I remember the broken zipper of the Homecoming gown in the dressing room.
The way my mom pursed her lips when I asked if she could bring me the next size up. “That’s an XL, Blythe. There is no next size up. That’s the biggest size it comes in,” she sighed, the hint of disappointment in her voice as subtle as a spritz of perfume.
The embarrassment of the junior high gym class shorts.
How they rode up between my thighs.
The popular girls who finished the mile several laps before I did.
How they watched me from the bleachers. How they giggled like paper cuts.
I remember Shapedown, the local Weight Watchers program for obese and overweight children.
The link to miracle weight loss supplements a friend’s mother forwarded to me in an email.
The first time a belt dug into my stomach so hard it left imprints on my skin.
The shame when I realized it was already on the loosest notch.
Stumbling upon the pro-anorexia forums and thinspiration on Tumblr.
The realization my body was a pressing issue that desperately needed to be fixed.
* * *
I lost about a third of my original body weight in less than three months.
During my lunch period, I walked laps around the hallways.
I got used to the fainting and the dizzy spells. I was barely eating.
The hallways became a red carpet.
My classmates became hounding paparazzi.
“How’d you do it? What’s your secret?” they’d hiss at me in the school bathroom. I wondered if they could hear my stomach whine.
“Exercise and healthy eating,” I’d lie.
Suddenly, it seemed like everyone cared what I had to say. I had never felt so seen or acknowledged in my entire life. Well-intentioned people constantly told me how proud they were of me.
For the first time in my life, I knew what it was like to be the popular girl.
Or at least feel like one.
I was terrified to gain any weight or attempt recovery because I worried everyone would be disappointed in me. I didn’t want to let anybody down.
I felt like my eating disorder was everyone’s favorite thing about me. I internalized the misplaced idea that I needed to continue starving myself if I wanted to keep up my newfound significance.
* * *
It created a sharp dichotomy within myself: to suddenly be applauded and noticed and admired for the very thing that was killing me.
It’s so hard to let go of the one thing that made people see you as something besides the fat girl.
When fat people lose a significant amount of weight, we assume they have made healthy lifestyle adjustments. When skinny people lose a significant amount of weight, we assume they are sick and in need of medical attention.
When I got sick, nobody ever seemed worried. Nothing led me to believe it would be a good idea to attempt recovery. While I was starving myself, I received constant positive reinforcement in every aspect of my life.
I wrote “When the Fat Girl Gets Skinny” because I was frustrated.
I was frustrated because I was starving myself and all anybody could say to me was how amazing I looked now. How inspiring my rapid weight loss was to them. How badly they wanted to know the magic pill or diet behind my secret to success.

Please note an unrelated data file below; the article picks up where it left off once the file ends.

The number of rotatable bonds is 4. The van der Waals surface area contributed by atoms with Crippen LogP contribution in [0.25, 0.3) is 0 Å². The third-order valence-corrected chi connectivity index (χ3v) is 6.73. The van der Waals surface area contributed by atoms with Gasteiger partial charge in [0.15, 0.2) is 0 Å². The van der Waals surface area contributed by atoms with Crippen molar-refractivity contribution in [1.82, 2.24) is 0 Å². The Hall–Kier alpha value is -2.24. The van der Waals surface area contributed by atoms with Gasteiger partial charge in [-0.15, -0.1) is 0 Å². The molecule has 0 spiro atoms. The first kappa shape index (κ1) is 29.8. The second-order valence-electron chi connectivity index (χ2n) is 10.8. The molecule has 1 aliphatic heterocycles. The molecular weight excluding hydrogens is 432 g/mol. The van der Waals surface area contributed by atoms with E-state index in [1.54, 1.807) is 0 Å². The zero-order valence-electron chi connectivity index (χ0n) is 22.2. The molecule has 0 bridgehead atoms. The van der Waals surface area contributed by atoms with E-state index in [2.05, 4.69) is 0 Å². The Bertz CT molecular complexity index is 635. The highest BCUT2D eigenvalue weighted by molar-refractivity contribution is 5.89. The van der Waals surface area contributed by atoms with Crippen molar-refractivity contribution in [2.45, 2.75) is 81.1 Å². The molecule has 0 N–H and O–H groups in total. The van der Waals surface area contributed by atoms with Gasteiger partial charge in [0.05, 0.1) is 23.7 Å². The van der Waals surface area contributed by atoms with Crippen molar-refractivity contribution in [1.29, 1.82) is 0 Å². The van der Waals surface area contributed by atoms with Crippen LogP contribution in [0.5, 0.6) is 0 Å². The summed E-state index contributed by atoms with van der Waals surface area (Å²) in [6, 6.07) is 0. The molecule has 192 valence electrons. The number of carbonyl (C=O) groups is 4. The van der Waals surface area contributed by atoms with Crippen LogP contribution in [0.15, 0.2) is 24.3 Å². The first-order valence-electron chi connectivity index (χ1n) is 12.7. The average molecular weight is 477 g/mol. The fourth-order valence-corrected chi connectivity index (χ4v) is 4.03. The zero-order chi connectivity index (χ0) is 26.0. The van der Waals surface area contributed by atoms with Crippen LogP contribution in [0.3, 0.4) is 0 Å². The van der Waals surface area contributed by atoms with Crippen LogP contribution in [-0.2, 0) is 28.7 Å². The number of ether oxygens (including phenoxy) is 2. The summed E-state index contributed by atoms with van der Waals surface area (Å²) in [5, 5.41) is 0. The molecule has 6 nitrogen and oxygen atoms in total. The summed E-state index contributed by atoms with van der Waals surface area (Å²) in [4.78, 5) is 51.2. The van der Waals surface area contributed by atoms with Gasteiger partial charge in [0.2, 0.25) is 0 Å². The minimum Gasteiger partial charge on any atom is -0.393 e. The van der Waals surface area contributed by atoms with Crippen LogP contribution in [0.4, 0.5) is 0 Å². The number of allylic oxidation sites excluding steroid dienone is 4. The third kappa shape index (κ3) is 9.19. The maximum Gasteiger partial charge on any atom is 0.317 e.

I wanted to write about how people react to eating disorders.
I wanted people to know how harmful their well-intentioned encouragement was.
People’s positive reactions are what made me cling to my disorder. Those reactions made me feel like it was way more important to be thin than it was to recover.
I want our culture to examine how our actions and words perpetuate and encourage eating disorders.
* * *
When I remember the months of starving, it is hard to picture anything except the bathroom and how it became my sanctuary wherever I went. At home, every morning I would go to the bathroom and then weigh myself, put on makeup and then weigh myself again.
When I think of the era my disordered eating was at its worst, I am always teleported back to my bathroom: the headquarters of my illnesses.
In the “When the Fat Girl Gets Skinny” short film, the director Abby Thompson and I wanted to use the bathroom as a metaphor for my anorexia and bulimia. My eating disorder felt like an environment I couldn’t escape, so I figured if I was going to be stuck there anyways, I might as well make it into a comfortable home.
* * *
If you are still struggling with an eating disorder, remember that while your eating disorder is not a choice, recovery is. Recovery is the most important decision I have ever made for myself. However, it was not a singular choice—every day, I have to choose recovery. Sometimes, I still have to force myself to eat, even if I don’t want to, even if I don’t feel hungry when my body needs food. I want you to know that the choice does get easier.
One day, the painful years you spent trapped in a blur of bathroom scales and counting will be just a vivid dream-like memory, not a daily reality. One day, you will become the nurturing and caring parent that your body always wished for. One day, the waitress will ask if you want dessert and you will say yes and you will eat the best chocolate cake of your life and it will taste so much better than skinny ever, ever felt.